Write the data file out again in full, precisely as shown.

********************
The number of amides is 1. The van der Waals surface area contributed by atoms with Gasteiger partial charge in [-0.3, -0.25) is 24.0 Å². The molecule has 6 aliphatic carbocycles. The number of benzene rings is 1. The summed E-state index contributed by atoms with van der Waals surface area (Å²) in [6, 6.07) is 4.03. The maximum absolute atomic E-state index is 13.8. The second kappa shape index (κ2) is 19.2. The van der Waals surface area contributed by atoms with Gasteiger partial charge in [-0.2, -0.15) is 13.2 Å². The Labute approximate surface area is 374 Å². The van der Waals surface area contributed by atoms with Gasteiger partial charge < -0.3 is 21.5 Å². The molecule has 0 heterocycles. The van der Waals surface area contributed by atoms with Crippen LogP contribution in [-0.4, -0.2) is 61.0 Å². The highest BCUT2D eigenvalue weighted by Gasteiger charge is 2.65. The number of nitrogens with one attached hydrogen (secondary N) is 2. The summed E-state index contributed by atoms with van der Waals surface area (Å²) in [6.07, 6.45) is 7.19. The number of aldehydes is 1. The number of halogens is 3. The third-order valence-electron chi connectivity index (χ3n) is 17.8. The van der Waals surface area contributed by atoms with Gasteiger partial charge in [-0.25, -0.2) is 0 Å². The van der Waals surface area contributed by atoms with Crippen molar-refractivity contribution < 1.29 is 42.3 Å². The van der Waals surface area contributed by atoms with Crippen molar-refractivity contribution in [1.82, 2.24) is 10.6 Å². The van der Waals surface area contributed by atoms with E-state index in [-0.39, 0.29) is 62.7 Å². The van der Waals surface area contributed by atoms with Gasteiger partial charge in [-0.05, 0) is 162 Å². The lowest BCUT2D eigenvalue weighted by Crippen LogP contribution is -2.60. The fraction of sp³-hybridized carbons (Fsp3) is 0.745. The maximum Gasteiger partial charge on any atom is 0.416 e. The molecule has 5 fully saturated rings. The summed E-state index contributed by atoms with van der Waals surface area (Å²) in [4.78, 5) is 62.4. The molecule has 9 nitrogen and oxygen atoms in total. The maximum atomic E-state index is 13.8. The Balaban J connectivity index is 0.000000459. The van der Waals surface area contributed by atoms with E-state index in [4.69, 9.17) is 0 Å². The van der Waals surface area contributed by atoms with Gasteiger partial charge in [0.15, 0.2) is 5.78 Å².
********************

The number of amides is 1. The van der Waals surface area contributed by atoms with Gasteiger partial charge in [-0.3, -0.25) is 24.0 Å². The molecule has 6 aliphatic carbocycles. The number of benzene rings is 1. The summed E-state index contributed by atoms with van der Waals surface area (Å²) in [6, 6.07) is 4.03. The maximum absolute atomic E-state index is 13.8. The second kappa shape index (κ2) is 19.2. The van der Waals surface area contributed by atoms with Gasteiger partial charge in [-0.2, -0.15) is 13.2 Å². The Labute approximate surface area is 374 Å². The van der Waals surface area contributed by atoms with Gasteiger partial charge < -0.3 is 21.5 Å². The molecule has 0 heterocycles. The van der Waals surface area contributed by atoms with Crippen LogP contribution in [-0.4, -0.2) is 61.0 Å². The highest BCUT2D eigenvalue weighted by Gasteiger charge is 2.65. The number of nitrogens with one attached hydrogen (secondary N) is 2. The summed E-state index contributed by atoms with van der Waals surface area (Å²) in [6.07, 6.45) is 7.19. The number of aldehydes is 1. The number of halogens is 3. The third-order valence-electron chi connectivity index (χ3n) is 17.8. The van der Waals surface area contributed by atoms with Gasteiger partial charge in [-0.25, -0.2) is 0 Å². The van der Waals surface area contributed by atoms with Crippen molar-refractivity contribution < 1.29 is 42.3 Å². The van der Waals surface area contributed by atoms with Crippen molar-refractivity contribution in [1.82, 2.24) is 10.6 Å². The van der Waals surface area contributed by atoms with E-state index in [-0.39, 0.29) is 62.7 Å². The van der Waals surface area contributed by atoms with Gasteiger partial charge in [-0.05, 0) is 162 Å². The lowest BCUT2D eigenvalue weighted by Crippen LogP contribution is -2.60. The fraction of sp³-hybridized carbons (Fsp3) is 0.745. The maximum Gasteiger partial charge on any atom is 0.416 e. The molecule has 5 fully saturated rings. The summed E-state index contributed by atoms with van der Waals surface area (Å²) in [4.78, 5) is 62.4. The molecule has 9 nitrogen and oxygen atoms in total. The maximum atomic E-state index is 13.8. The Balaban J connectivity index is 0.000000459. The van der Waals surface area contributed by atoms with E-state index in [4.69, 9.17) is 0 Å². The van der Waals surface area contributed by atoms with Gasteiger partial charge in [0.15, 0.2) is 5.78 Å².